Policy can also limit availability of resources for assessment of social risk factors during treatment. Participants noted that social needs were assessed primarily by using the National Comprehensive Cancer Network’s distress thermometer (19), a tool that documents a problem list only for people who first identify distress. The lack of reimbursement for work related to social risk factors affected providers’ perceptions of who might deliver screening and address identified needs. Providers indicated that they were not provided incentives to complete such screenings and had limited capacity to respond to any identified social needs. Without designated individuals responsible for conducting social risk factor screening, we found limited staffing options for conducting screening or providing patients with additional services.

Inner context

Differences in cancer treatment trajectories by stage, cancer site, and clinic capacity meant that no single recommendation emerged for how to conduct social risk factor screening for patients as they complete treatment. We found no consensus across institutions or cancer sites about when survivorship topics are discussed with patients. No institution had a way to identify cancer survivors in the EHR. Rather, the institutions coordinated care after acute treatment through direct communication between providers and often through manual tracking.

The idea of cancer survivorship and how patients navigated oncology care after completion of acute treatment differed both by institution and cancer site. Discussion of survivorship with patients and timing of visits varied based on cancer stage, treatment type, and treatment duration or cadence. Some posttreatment pathways in oncology were shaped by institutional accreditation standards (eg, whether a survivorship care plan would be provided) and the availability of resources or staffing. Furthermore, the providers of “watch and wait” care for patients with prostate cancer were noted to be different from the providers of care for patients with late-stage disease. These differences complicate the process for tracking patients who are completing treatment because some care for prostate cancer is delivered in ambulatory settings rather than the hospital.

Across the 3 settings, where social risk factors were identified, advanced practitioners (physicians, physician’s assistants, and nurse practitioners) referred their patients with identified social needs (defined as social risk factors where a patient wanted help) to a primary point of contact in the cancer institute (eg, a nurse navigator or social worker) to better assess needs and provide the appropriate referral. Although navigators and social workers at some sites described opportunities to provide referrals or services for social needs, not all settings employed people in these roles, and all settings had limited capacity to provide active follow-up given high patient volumes. Social workers and support staff also described how oncology social work typically focuses on newly diagnosed patients or those in treatment rather than those who have completed treatment and largely depends on grant funding because these services are not billable. Still, support staff recognized the value of screening during survivorship to identify any emerging social risk factors, such as financial toxicity (a term used to describe the harmful effect of the high cost of treatment on a person’s quality of life) or social isolation.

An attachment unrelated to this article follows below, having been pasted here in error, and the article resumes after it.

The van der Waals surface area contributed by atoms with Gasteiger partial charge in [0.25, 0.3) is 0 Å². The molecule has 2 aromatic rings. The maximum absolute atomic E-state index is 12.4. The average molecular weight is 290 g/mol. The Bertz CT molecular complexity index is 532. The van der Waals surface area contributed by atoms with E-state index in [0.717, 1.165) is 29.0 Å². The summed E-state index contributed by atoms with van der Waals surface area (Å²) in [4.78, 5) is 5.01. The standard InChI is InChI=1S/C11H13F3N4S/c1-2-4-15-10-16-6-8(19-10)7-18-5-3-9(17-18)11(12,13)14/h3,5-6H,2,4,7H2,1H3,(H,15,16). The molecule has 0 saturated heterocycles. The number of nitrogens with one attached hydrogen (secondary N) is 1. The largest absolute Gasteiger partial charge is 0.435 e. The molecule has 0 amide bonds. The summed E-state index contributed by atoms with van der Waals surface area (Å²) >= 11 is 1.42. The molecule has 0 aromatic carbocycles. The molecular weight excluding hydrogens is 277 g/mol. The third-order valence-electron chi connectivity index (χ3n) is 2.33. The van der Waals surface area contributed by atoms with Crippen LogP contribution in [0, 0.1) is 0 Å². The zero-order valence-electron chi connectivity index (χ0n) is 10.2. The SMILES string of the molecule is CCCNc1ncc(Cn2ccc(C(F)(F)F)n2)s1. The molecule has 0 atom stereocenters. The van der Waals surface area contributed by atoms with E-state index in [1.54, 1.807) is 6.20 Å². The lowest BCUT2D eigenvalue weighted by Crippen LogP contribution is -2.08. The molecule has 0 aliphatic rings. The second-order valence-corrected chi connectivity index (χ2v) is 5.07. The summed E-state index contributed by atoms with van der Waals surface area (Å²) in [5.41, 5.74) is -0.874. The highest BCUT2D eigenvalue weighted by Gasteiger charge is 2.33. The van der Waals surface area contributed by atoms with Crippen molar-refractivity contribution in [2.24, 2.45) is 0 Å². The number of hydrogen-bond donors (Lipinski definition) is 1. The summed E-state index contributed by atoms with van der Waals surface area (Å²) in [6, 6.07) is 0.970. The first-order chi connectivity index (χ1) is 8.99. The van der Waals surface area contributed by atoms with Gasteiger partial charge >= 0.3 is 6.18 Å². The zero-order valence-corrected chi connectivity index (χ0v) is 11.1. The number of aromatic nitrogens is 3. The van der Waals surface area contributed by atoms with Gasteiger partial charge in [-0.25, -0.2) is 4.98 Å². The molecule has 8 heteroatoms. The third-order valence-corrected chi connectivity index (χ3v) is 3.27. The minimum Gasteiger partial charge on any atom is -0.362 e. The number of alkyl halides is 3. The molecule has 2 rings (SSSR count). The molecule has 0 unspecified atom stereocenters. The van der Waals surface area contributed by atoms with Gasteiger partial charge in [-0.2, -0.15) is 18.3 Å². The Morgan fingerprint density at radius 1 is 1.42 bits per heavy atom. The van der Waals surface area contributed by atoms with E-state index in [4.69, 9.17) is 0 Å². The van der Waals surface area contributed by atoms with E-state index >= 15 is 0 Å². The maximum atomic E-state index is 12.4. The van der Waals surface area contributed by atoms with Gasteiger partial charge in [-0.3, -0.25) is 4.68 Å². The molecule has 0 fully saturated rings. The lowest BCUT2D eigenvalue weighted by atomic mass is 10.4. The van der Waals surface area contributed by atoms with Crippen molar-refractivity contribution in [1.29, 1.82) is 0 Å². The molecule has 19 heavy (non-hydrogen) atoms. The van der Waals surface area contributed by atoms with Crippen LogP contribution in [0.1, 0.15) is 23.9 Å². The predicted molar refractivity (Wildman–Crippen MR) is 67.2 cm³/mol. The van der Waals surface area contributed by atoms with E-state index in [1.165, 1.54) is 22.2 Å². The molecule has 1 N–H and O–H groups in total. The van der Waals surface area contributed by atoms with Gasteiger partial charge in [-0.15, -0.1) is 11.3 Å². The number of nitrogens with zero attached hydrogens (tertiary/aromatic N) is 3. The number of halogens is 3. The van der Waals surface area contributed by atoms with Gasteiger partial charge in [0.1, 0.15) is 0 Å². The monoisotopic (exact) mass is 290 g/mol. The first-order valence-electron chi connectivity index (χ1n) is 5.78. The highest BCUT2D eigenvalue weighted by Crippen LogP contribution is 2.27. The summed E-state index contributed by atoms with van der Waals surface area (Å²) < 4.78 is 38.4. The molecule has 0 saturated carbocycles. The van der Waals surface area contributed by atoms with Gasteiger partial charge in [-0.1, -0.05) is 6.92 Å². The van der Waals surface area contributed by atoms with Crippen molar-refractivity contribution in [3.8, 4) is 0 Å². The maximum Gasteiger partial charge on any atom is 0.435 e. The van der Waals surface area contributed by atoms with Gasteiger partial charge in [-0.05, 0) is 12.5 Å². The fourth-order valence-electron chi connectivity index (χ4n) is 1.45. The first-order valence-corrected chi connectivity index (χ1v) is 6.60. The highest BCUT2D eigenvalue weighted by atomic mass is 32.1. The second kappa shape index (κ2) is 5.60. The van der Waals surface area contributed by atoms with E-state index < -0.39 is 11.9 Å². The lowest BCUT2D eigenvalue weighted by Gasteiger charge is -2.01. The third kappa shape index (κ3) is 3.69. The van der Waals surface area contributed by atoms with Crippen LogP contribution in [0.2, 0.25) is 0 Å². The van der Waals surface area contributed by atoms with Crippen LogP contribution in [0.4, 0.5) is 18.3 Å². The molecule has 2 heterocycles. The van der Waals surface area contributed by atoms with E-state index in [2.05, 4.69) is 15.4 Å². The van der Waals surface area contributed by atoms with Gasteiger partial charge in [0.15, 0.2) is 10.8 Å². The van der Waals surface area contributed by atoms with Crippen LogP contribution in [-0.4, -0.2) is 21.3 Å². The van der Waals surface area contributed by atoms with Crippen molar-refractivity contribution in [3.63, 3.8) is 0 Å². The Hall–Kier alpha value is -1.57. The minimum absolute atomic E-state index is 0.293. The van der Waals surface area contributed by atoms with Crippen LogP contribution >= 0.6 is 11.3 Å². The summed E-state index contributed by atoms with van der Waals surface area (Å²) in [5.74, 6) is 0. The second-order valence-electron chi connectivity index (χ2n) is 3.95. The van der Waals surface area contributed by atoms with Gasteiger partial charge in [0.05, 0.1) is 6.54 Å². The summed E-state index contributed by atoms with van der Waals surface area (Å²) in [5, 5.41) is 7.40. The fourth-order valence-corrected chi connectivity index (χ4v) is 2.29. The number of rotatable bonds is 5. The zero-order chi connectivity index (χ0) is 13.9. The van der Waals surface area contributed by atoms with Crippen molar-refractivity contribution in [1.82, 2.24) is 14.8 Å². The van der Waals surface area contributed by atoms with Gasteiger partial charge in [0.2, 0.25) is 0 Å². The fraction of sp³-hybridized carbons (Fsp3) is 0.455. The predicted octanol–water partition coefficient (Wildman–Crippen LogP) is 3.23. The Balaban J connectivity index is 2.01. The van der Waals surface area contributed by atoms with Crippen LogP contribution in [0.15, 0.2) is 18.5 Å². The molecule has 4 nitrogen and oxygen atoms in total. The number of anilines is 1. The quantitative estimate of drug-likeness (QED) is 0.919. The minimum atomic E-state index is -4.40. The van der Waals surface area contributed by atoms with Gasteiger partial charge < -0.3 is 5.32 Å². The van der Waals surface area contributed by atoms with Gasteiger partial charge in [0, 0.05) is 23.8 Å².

Data tracking

Challenges to implementing systematic social risk factor screening and referral included the recording of data on social risk factors in different formats, such as verbal exchanges, paper surveys, and EHR communications. Two institutions had migrated to a new EHR just before the start of this study, which created a host of competing priorities as the institutions learned their new systems. Interview participants also identified issues with ease in accessing documented patient information about social risk factors in the EHR, suggesting that electronic documentation alone would not improve information sharing. The process of tracking referrals and follow-up was especially challenging when the referrals were to an organization outside the health care system, rather than an internal referral to social work.

Bridges from clinical to community settings